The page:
These are strange days, strung together with news of how many cases of COVID-19 have been diagnosed in our town, county, state, and nation, and with whole channels devoted to sharing how one should protect and spare oneself from this terrible pandemic. And it is terrible, but I would argue that it has not exactly brought us together as “one nation,” caring for one another like we never have before; working to help our neighbors and strangers in these times of trouble. The public service ads paint us as a group of adult Scouts lugging groceries and searching out toilet paper for those who cannot leave their little apartments in the city or their rural farmhouse a mile down a dirt road. Poor folks stuck up on the umpteenth floor with a view of a parking lot or worse yet, a brick wall. Or Old Dears who have cows crying to be milked or gardens to be planted.
Let me tell you what I observed this weekend in Senoia, Georgia, the sweetest little town in all of Georgia with lots of kind neighbors ( I got them ALL), caring, friendly folk and plenty of small businesses who are probably in big trouble. So, yes, most of them opened up on Friday.
Bill and I drove downtown on our golf cart Friday—just to get out of the house and get some of that wonderful warm sunshine and fresh air. Lots of folks still stirring around 4 p.m. on Friday. Not a crowd but people enjoying the outside dining at Ga Dawg, Katie Lou’s, Matt’s Pizza, and the new Crepe Shop. Browsing Ashley’s Garden. Not a mask in sight…except on the servers. (Still a few of the stores chose to remain closed.)
I glanced quickly through the window of the new downtown Beauty Salon. Seemed like one customer was there. Good. No problem. I have agreed with the Governor’s decree to open small businesses earlier than most states. Some of my family and many of my friends think Gov. Kemp is a little nuts. I believe, however, that customers bear much of the responsibility for using the services of tattoo parlors, beauty salons, barber shops, nail shops, and whatever else was allowed to open. So, check the protocol used by the salon, make your appointment, wear a mask, bring hand disinfectants, and enjoy. And the small business owners and employees desperately need to work. But with caution and concern for their customers. And customers need to show the same concern for one another!
Our daughter was with us Saturday as we enjoyed another afternoon drive. I embarrassed her because I decided to count the number of folks in masks or who were observing the 6-foot rule. I was driving and so I just held up my hand every time I saw someone without a mask. Zero I called, making an O with my thumb and first finger. Zero. Zero. Zero. Throughout the entire town, which was bustling with visitors and folks who live here, No One, I mean No…One was wearing a mask. Few were respecting the six-foot social boundary. I was surprised. I finally counted two masks, again on service people. We made a quick stop at the garden shop; all three of us masked like surgeons. Then we continued to drive and enjoy the afternoon. Our golf cart died somewhere on Clark Street.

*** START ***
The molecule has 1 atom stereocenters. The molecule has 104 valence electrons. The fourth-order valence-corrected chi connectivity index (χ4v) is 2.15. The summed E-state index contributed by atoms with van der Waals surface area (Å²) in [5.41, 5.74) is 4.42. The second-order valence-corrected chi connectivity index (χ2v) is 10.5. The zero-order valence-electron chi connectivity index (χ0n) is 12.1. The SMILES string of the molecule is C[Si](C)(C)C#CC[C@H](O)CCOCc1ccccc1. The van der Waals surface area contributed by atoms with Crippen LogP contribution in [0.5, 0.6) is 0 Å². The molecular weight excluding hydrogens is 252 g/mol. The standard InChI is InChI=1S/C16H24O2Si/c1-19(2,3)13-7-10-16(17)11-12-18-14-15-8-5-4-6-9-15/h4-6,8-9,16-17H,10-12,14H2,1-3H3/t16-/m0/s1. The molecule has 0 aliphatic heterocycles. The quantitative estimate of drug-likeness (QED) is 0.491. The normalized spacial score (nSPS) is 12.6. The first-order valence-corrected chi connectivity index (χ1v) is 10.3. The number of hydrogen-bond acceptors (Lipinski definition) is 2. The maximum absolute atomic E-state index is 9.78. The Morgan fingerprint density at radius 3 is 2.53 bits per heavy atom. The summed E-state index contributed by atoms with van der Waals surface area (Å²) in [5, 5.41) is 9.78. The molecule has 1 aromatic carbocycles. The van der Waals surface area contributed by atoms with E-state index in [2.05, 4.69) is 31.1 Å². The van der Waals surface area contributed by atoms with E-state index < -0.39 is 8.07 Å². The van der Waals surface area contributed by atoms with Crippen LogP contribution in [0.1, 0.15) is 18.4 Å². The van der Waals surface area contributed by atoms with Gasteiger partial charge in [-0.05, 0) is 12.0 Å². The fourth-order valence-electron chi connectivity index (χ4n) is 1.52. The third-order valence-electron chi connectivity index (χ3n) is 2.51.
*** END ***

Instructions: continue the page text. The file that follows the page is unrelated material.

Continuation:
This is about three blocks from town and about a 25-minute walk to our home. Leslie volunteered to walk to the house, get the car, and come back for us. When she finally returned, Leslie cleverly brought the charger with her in the trunk of our car. The idea she suggested was to ask to plug into one of the outlets on the porch of one of the homes we were parked near. She was as stunned as we that none of the people on the street came out to ask if we were ok. Was there anything they might do to help? (We had now been sitting there for nearly an hour.) Could we use a cup of water? Perhaps we might come into their cool home instead of sitting on the side of the road in the sun??
I had been watchful to see if anyone was home in the neighborhood so that I might ask for help. They must have been downtown mixing with the crowds or they were all hiding. It was pretty obvious that we are “seniors” and that Bill has been ill (the cane might have been a clue). We were stunned when a woman finally came out of the house we were parked directly in front of, got in her car and drove past us (within a foot) without even lifting her hand in hello.
My daughter mentioned that several golf carts passed her (she was not exactly dressed for afternoon jogging) without offering a lift; she even tried to wave someone down with no luck. How disappointing. The good news is that our next-door neighbor has a trailer. Within moments, this kind gentleman was pulling out of his drive and headed for the rescue of our little red cart.
My point? We in the deep South have always been known for our hospitality and neighborliness. That trait still exists among my dear friends and neighbors, but I was surprised to see that caring for one another’s safety and health was not so obvious in these strange times. Where are those masks folks are sewing up and giving away by the hundreds? Is it too uncomfortable to follow the wise guidelines? I pray we will not see the folly of the carelessness I witnessed this weekend in this “sweetest little town in Georgia.” I will not blame our small businesses, but the customers who flocked from their homes without protection for themselves and for others.